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Daniel N. Paul

Daniel N. Paul,, (born 1938) is a Mi'kmaq Elder, author, columnist, and human rights activist.

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Death

Death is the cessation of all biological functions that sustain a living organism.

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Demography

Demography (from prefix demo- from Ancient Greek δῆμος dēmos meaning "the people", and -graphy from γράφω graphō, implies "writing, description or measurement") is the statistical study of populations, especially human beings.

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Depreciation

In accountancy, depreciation refers to two aspects of the same concept.

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DNA damage theory of aging

The DNA damage theory of aging proposes that aging is a consequence of unrepaired accumulation of naturally occurring DNA damages.

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Drug

A drug is any substance (other than food that provides nutritional support) that, when inhaled, injected, smoked, consumed, absorbed via a patch on the skin, or dissolved under the tongue causes a temporary physiological (and often psychological) change in the body.

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Early modern Britain

Early modern Britain is the history of the island of Great Britain roughly corresponding to the 16th, 17th, and 18th centuries.

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Ecology

Ecology (from οἶκος, "house", or "environment"; -λογία, "study of") is the branch of biology which studies the interactions among organisms and their environment.

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Economic inequality

Economic inequality is the difference found in various measures of economic well-being among individuals in a group, among groups in a population, or among countries.

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Edo period

The or is the period between 1603 and 1868 in the history of Japan, when Japanese society was under the rule of the Tokugawa shogunate and the country's 300 regional daimyō.

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Encyclopædia Britannica

The Encyclopædia Britannica (Latin for "British Encyclopaedia"), published by Encyclopædia Britannica, Inc., is a general knowledge English-language encyclopaedia.

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England

England is a country that is part of the United Kingdom.

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England in the Middle Ages

England in the Middle Ages concerns the history of England during the medieval period, from the end of the 5th century through to the start of the Early Modern period in 1485.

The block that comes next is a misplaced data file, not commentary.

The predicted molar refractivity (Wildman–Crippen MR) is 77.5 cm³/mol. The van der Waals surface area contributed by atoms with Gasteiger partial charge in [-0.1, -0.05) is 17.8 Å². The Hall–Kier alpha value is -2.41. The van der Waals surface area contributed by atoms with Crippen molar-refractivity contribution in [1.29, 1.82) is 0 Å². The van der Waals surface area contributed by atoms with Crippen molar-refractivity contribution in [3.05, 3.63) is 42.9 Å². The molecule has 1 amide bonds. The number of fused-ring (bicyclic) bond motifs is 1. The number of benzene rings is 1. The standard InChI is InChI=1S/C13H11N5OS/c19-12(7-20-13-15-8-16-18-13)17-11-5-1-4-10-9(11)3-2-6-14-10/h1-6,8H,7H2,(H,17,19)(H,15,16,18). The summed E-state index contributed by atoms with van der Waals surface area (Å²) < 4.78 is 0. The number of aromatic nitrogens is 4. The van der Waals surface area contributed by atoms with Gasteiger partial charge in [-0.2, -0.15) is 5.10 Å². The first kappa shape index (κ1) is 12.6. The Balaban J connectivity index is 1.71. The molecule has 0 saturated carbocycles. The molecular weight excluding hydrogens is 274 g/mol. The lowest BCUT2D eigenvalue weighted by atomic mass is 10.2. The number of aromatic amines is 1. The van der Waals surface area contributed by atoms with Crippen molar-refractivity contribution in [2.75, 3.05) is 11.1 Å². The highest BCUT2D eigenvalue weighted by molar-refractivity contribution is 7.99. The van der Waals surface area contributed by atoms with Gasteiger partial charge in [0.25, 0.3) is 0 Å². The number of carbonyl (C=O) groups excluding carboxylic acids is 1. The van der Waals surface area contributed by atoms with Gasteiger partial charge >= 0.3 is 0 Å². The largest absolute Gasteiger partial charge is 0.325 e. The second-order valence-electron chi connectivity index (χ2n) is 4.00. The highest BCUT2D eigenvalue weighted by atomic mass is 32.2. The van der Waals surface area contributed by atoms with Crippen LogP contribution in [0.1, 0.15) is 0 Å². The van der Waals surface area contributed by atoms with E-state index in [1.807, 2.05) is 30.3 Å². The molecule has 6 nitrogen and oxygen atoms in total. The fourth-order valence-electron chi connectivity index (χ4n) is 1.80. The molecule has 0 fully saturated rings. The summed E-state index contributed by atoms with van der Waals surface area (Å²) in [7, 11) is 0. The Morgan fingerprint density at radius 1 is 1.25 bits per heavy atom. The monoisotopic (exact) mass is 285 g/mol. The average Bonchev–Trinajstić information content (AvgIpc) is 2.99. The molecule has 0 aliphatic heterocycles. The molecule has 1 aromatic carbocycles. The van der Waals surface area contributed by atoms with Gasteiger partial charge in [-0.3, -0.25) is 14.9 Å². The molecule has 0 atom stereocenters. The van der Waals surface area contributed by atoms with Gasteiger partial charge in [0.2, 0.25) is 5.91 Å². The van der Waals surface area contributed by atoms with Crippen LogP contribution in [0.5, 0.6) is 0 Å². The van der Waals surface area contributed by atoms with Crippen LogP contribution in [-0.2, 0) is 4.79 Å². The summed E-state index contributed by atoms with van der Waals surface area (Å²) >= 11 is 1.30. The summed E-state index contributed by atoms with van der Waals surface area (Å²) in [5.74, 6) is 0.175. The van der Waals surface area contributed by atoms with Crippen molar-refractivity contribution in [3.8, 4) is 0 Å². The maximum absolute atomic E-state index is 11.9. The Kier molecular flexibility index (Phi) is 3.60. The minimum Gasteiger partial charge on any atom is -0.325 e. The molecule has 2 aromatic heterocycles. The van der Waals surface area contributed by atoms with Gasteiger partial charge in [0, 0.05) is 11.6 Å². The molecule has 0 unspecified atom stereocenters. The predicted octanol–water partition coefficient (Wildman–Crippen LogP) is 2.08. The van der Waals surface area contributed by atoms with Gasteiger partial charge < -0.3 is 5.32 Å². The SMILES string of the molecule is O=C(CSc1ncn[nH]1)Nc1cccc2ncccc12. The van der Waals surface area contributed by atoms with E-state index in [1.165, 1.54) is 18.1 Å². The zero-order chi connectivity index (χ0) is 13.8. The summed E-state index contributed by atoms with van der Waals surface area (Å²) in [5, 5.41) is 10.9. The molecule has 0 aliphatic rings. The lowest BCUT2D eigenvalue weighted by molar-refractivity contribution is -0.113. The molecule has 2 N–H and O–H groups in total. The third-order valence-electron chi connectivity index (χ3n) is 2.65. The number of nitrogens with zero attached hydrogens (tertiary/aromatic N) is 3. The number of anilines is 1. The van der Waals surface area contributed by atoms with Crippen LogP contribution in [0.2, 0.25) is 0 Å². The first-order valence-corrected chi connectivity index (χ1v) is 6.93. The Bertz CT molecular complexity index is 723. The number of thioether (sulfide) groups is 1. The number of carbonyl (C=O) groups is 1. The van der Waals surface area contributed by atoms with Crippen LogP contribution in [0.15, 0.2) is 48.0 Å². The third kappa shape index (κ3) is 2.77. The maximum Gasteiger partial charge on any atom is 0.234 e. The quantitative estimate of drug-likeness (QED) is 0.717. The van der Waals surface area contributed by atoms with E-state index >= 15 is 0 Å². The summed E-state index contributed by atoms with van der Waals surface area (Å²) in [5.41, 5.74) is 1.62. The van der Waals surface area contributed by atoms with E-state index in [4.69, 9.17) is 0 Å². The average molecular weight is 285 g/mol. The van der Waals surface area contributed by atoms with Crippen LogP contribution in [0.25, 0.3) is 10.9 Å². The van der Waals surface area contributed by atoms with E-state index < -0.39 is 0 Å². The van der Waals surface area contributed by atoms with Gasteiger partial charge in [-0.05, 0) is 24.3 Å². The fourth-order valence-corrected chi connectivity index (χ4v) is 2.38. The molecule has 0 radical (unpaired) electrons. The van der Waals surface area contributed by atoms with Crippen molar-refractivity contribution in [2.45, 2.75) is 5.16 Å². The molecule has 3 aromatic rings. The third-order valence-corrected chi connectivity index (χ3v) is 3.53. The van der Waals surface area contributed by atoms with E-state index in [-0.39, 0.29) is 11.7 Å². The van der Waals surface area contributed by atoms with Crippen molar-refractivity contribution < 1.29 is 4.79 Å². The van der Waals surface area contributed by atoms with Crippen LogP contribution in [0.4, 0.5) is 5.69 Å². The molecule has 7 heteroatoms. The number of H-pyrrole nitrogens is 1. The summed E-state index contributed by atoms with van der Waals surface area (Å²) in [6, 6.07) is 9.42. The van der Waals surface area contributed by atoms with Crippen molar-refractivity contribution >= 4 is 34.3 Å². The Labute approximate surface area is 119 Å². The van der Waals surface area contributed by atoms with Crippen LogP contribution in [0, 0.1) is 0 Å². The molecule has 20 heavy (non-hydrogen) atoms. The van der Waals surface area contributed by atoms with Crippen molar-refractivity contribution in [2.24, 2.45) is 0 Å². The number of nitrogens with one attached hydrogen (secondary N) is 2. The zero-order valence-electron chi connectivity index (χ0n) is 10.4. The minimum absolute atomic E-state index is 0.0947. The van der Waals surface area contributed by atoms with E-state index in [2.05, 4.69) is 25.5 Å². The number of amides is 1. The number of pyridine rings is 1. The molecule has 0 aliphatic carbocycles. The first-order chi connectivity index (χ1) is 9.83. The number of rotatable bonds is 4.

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Enteric nervous system

The enteric nervous system (ENS) or intrinsic nervous system is one of the main divisions of the autonomic nervous system (ANS) and consists of a mesh-like system of neurons that governs the function of the gastrointestinal tract.

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Equal opportunity

Equal opportunity arises from the similar treatment of all people, unhampered by artificial barriers or prejudices or preferences, except when particular distinctions can be explicitly justified.

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Eurostat

Eurostat is a Directorate-General of the European Commission located in Luxembourg.

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EViews

EViews (Econometric Views) is a statistical package for Windows, used mainly for time-series oriented econometric analysis.

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Evolutionary biology

Evolutionary biology is the subfield of biology that studies the evolutionary processes that produced the diversity of life on Earth, starting from a single common ancestor.

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France

France, officially the French Republic (République française), is a sovereign state whose territory consists of metropolitan France in Western Europe, as well as several overseas regions and territories.

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Gender

Gender is the range of characteristics pertaining to, and differentiating between, masculinity and femininity.

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Giant tortoise

Giant tortoises are characteristic reptiles that are currently found on two groups of tropical islands: the Aldabra Atoll and Fregate Island in Seychelles and the Galapagos Islands in Ecuador (a population at the Mascarene Islands was exterminated by the 1900s).

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Glasgow

Glasgow (Glesga; Glaschu) is the largest city in Scotland, and third most populous in the United Kingdom.

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Glasgow effect

The Glasgow effect refers to the low life expectancy and poor health of residents of Glasgow, Scotland, compared to the rest of the United Kingdom and Europe.

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Gompertz function

The Gompertz curve or Gompertz function, is a type of mathematical model for a time series and is named after Benjamin Gompertz (1779-1865).

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Great Depression

The Great Depression was a severe worldwide economic depression that took place mostly during the 1930s, beginning in the United States.

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Health equity

Health equity refers to the study and causes of differences in the quality of health and healthcare across different populations.

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Healthy Life Years

The Healthy Life Years indicator (HLY) is a European structural indicator computed by.

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Healthy People program

Healthy People is a program of a nationwide health-promotion and disease-prevention goals set by the United States Department of Health and Human Services.